Today during Verizon and Apple’s press conference in New York City announcing the iPhone 4 on the carrier’s network, Apple COO Tim Cook fielded a question that has been on a lot of people’s minds: why won’t the iPhone on Verizon be a next-generation LTE version?
“The first generation LTE chipsets force some design compromises. Some of which we would not make,” Cook said.
That’s a bit vague — “design compromises” could mean a lot of things. Part of what he likely means is that LTE chipsets require more battery consumption (something which has been seen in the 4G Android devices). Another part is that an LTE version of the iPhone would likely have to be a bit bigger because radio engineers haven’t yet learned how to squeeze every ounce of real estate into these newer chip designs.
And there was another reason Apple is bringing a CDMA iPhone 4 to the table first. “Verizon customers have told us they want the iPhone NOW,” Cook made clear. In other words, Apple could certainly do the work on an LTE iPhone — and they undoubtedly will eventually — but in order to get this product out right now, they went with a product they’ve already developed, the iPhone 4.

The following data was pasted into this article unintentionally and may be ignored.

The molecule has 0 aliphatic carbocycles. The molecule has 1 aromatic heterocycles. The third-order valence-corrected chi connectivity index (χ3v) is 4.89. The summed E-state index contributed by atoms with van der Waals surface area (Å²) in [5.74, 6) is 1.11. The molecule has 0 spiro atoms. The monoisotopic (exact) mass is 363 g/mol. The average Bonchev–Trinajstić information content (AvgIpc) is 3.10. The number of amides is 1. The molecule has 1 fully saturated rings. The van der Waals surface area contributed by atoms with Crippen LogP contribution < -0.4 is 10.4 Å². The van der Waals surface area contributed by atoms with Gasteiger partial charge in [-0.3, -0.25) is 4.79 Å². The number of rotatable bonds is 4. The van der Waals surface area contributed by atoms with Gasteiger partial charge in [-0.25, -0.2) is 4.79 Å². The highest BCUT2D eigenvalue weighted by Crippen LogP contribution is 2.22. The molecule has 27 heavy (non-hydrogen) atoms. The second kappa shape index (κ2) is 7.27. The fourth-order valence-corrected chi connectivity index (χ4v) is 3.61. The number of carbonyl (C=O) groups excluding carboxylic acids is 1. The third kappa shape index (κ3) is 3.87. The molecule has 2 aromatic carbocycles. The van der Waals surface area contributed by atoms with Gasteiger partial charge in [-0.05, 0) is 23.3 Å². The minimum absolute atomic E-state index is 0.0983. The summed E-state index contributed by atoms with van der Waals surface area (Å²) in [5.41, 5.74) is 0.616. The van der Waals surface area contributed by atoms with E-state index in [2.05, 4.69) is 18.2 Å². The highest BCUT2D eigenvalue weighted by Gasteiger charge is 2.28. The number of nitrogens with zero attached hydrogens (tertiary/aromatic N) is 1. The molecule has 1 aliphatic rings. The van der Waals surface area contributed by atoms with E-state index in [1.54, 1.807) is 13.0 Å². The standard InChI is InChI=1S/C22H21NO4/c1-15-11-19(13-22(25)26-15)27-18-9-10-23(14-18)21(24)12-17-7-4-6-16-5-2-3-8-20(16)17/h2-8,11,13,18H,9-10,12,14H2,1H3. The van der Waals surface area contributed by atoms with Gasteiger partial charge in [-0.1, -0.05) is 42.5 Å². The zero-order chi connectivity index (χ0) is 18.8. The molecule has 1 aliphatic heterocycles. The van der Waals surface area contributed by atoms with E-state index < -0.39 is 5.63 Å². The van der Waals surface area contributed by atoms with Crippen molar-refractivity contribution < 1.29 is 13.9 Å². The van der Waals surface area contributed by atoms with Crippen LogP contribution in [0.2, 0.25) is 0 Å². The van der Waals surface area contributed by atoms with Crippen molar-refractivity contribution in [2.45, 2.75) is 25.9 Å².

All that being said, as you can see in the image above, the Verizon iPhone does appear to be designed a bit differently than the iPhone 4 on AT&T’s network. For example, look at the two ridges on the left side of the device. When a question from the audience asked if this was about the antenna issue, Cook deflected it, saying that Apple had to make some changes to make the device CDMA-ready.
Earlier in the event, Verizon’s Lowell McAdam revealed that Verizon and Apple had actually been working together since 2008 on this device. Cook later confirmed that. And both noted that this is just the beginning of their partnership.